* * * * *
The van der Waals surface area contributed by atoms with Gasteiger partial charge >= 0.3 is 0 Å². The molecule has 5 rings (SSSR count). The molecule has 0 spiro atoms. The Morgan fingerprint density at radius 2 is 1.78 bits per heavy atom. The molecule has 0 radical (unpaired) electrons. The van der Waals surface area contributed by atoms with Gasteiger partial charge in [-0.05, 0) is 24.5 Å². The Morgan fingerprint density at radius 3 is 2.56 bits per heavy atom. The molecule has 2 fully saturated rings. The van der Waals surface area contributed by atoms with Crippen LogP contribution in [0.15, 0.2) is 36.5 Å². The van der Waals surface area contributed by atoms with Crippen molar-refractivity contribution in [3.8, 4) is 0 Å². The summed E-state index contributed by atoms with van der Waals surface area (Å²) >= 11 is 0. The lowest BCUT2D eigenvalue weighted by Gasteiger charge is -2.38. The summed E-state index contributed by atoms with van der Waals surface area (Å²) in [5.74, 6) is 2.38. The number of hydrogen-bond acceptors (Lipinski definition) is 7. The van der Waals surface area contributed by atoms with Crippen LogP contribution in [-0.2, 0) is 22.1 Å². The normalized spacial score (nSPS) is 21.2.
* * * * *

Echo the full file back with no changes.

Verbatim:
The van der Waals surface area contributed by atoms with Gasteiger partial charge >= 0.3 is 0 Å². The molecule has 5 rings (SSSR count). The molecule has 0 spiro atoms. The Morgan fingerprint density at radius 2 is 1.78 bits per heavy atom. The molecule has 0 radical (unpaired) electrons. The van der Waals surface area contributed by atoms with Gasteiger partial charge in [-0.05, 0) is 24.5 Å². The Morgan fingerprint density at radius 3 is 2.56 bits per heavy atom. The molecule has 2 fully saturated rings. The van der Waals surface area contributed by atoms with Crippen LogP contribution in [0.15, 0.2) is 36.5 Å². The van der Waals surface area contributed by atoms with Crippen molar-refractivity contribution in [3.8, 4) is 0 Å². The summed E-state index contributed by atoms with van der Waals surface area (Å²) >= 11 is 0. The lowest BCUT2D eigenvalue weighted by Gasteiger charge is -2.38. The summed E-state index contributed by atoms with van der Waals surface area (Å²) in [5.74, 6) is 2.38. The number of hydrogen-bond acceptors (Lipinski definition) is 7. The van der Waals surface area contributed by atoms with Crippen LogP contribution in [-0.2, 0) is 22.1 Å². The normalized spacial score (nSPS) is 21.2.